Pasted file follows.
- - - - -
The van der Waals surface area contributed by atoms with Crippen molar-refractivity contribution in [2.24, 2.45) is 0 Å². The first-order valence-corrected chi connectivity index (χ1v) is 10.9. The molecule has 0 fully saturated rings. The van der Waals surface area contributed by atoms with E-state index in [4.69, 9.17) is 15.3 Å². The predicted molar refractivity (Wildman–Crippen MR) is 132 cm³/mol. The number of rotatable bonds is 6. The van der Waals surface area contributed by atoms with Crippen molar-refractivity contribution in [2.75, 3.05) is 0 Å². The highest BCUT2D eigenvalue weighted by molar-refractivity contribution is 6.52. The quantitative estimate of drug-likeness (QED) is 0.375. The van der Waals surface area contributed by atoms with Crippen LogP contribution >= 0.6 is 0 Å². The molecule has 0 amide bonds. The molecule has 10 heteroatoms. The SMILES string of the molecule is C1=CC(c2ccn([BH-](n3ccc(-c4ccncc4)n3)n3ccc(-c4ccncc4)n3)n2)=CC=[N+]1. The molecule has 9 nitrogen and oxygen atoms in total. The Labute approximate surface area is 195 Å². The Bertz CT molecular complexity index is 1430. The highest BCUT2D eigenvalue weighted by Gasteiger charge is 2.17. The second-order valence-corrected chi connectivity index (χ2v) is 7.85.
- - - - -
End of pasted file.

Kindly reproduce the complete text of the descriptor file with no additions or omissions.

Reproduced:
The van der Waals surface area contributed by atoms with Crippen molar-refractivity contribution in [2.24, 2.45) is 0 Å². The first-order valence-corrected chi connectivity index (χ1v) is 10.9. The molecule has 0 fully saturated rings. The van der Waals surface area contributed by atoms with E-state index in [4.69, 9.17) is 15.3 Å². The predicted molar refractivity (Wildman–Crippen MR) is 132 cm³/mol. The number of rotatable bonds is 6. The van der Waals surface area contributed by atoms with Crippen molar-refractivity contribution in [2.75, 3.05) is 0 Å². The highest BCUT2D eigenvalue weighted by molar-refractivity contribution is 6.52. The quantitative estimate of drug-likeness (QED) is 0.375. The van der Waals surface area contributed by atoms with Crippen LogP contribution >= 0.6 is 0 Å². The molecule has 0 amide bonds. The molecule has 10 heteroatoms. The SMILES string of the molecule is C1=CC(c2ccn([BH-](n3ccc(-c4ccncc4)n3)n3ccc(-c4ccncc4)n3)n2)=CC=[N+]1. The molecule has 9 nitrogen and oxygen atoms in total. The Labute approximate surface area is 195 Å². The Bertz CT molecular complexity index is 1430. The highest BCUT2D eigenvalue weighted by Gasteiger charge is 2.17. The second-order valence-corrected chi connectivity index (χ2v) is 7.85.